Guidelines for integrating nutrition concerns into forestry projects


Table of contents


FOOD AND AGRICULTURE ORGANIZATION OF THE UNITED NATIONS
COMMUNITY FORESTRY FIELD MANUAL 3
FORESTS, TREES AND PEOPLE

prepared by
Cynthia L. Ogden

edited and designed by
Carla R. S. Koppell

FOOD AND AGRICULTURE ORGANIZATION OF THE UNITED NATIONS
Rome, 1991

Reprinted 1994, 1996

The designations employed and the presentation of material in this publication do not imply the expression of any opinion whatsoever on the part of the Food and Agriculture Organization of the United Nations concerning the legal status of any country, territory, city or area or of its authorities, or concerning the delimitation of its frontiers or boundaries.

All rights reserved. No part of this publication may be reproduced, stored in a retrieval system, or transmitted in any form or by any means, electronic, mechanical, photocopying or otherwise, without the prior permission of the copyright owner. Applications for such permission, with a statement of the purpose and extent of the reproduction, should be addressed to the Director, Publications Division, Food and Agriculture Organization of the United Nations, Viale delle Terme di Caracalla, 00100 Rome, Italy.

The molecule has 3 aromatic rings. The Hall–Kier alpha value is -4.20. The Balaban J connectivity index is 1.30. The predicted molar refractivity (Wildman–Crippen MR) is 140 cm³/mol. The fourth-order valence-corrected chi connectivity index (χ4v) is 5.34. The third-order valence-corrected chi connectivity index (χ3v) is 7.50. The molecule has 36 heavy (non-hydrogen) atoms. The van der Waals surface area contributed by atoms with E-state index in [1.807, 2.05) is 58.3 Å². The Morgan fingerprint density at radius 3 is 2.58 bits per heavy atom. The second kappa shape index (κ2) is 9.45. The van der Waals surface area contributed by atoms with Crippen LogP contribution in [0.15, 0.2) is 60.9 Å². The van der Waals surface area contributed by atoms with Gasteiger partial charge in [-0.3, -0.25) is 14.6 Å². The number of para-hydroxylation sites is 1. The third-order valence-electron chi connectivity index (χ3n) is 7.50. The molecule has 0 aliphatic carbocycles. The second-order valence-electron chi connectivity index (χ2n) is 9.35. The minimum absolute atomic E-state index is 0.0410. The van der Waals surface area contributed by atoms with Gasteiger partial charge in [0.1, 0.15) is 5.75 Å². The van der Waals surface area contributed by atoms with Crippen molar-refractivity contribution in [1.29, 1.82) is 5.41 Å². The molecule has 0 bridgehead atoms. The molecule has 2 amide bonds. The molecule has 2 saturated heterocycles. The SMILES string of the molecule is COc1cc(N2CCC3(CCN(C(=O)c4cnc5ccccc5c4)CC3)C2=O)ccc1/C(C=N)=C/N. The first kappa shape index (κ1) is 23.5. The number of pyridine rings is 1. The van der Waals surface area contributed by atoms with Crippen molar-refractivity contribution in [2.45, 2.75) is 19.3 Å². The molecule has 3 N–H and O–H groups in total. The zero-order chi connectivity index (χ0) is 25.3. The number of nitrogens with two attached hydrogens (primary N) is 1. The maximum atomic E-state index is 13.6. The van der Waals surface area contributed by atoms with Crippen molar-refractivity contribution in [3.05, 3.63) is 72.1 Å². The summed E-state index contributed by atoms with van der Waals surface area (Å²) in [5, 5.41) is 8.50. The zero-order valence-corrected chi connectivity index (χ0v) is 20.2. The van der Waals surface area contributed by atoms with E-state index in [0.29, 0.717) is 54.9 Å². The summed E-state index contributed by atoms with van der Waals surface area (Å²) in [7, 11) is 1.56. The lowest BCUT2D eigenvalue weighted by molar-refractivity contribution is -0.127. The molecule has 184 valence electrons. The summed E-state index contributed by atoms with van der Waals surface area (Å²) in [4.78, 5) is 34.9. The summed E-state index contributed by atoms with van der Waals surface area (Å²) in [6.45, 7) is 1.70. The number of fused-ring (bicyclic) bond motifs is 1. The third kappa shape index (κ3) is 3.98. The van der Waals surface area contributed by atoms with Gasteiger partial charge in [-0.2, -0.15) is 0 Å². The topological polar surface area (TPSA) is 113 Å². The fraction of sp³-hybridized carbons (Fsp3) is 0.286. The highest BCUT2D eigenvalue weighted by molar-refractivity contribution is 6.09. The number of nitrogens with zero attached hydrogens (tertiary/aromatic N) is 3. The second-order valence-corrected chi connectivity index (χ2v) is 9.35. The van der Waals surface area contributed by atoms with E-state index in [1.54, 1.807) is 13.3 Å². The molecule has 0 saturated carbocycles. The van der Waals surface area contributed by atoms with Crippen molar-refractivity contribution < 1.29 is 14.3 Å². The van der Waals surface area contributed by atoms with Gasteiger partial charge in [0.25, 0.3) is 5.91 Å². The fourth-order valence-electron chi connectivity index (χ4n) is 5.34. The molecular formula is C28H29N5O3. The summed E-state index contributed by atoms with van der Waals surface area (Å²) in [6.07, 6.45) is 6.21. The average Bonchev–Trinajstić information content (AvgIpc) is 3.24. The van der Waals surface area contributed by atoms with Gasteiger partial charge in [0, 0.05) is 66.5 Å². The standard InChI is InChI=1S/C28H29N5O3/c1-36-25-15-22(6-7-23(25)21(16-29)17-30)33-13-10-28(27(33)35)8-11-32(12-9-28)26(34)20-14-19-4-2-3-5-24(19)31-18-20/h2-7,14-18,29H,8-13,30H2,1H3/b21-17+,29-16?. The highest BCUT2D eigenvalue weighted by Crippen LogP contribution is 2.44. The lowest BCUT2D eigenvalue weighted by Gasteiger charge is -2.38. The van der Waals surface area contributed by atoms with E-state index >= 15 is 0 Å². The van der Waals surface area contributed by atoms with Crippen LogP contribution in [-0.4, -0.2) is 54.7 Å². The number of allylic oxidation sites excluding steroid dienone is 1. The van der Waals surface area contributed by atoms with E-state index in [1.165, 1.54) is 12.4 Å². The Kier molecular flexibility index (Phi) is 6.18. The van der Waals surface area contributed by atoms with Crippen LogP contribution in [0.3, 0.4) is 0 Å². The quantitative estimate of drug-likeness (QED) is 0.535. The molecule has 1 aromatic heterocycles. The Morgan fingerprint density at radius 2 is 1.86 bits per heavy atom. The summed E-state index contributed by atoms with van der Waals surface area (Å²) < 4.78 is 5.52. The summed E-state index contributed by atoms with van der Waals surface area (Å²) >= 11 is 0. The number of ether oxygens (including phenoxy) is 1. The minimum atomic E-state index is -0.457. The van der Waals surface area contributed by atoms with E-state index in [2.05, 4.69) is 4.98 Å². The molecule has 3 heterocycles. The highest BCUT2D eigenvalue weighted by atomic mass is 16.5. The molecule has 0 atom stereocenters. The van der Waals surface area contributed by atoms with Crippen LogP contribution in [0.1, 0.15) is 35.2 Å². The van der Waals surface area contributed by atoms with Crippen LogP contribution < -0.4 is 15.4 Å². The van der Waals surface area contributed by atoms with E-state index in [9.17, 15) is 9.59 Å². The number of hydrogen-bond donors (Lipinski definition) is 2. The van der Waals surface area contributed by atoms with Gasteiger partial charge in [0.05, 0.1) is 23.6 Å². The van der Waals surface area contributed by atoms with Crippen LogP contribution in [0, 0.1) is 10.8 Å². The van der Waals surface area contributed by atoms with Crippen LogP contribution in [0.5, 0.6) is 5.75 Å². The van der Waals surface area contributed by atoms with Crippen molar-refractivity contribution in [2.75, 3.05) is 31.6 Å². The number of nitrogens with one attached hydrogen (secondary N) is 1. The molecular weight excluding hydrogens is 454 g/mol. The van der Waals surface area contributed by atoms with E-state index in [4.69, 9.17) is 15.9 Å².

FAO 1991


Contents


Preface

Introduction

About the field manual

I. Forestry and nutrition

Linkages between forestry and nutrition

Contributions to nutritional well-being

Assessing nutritional well-being

II. Incorporating nutrition concerns into forestry projects

Define individual roles

Obtain background information

Identify resources and collect data
Review basic information

Define nutritional objectives

Decide on forestry and nutrition activities

Food supply
Income generation
Environmental conditions
Women's time

Use nutrition indicators to monitor and evaluate projects

Appendices

Appendix 1 Information sources

Appendix 2 Background questions

Appendix 3 Forestry Activities

Appendix 4 Possible indicators

References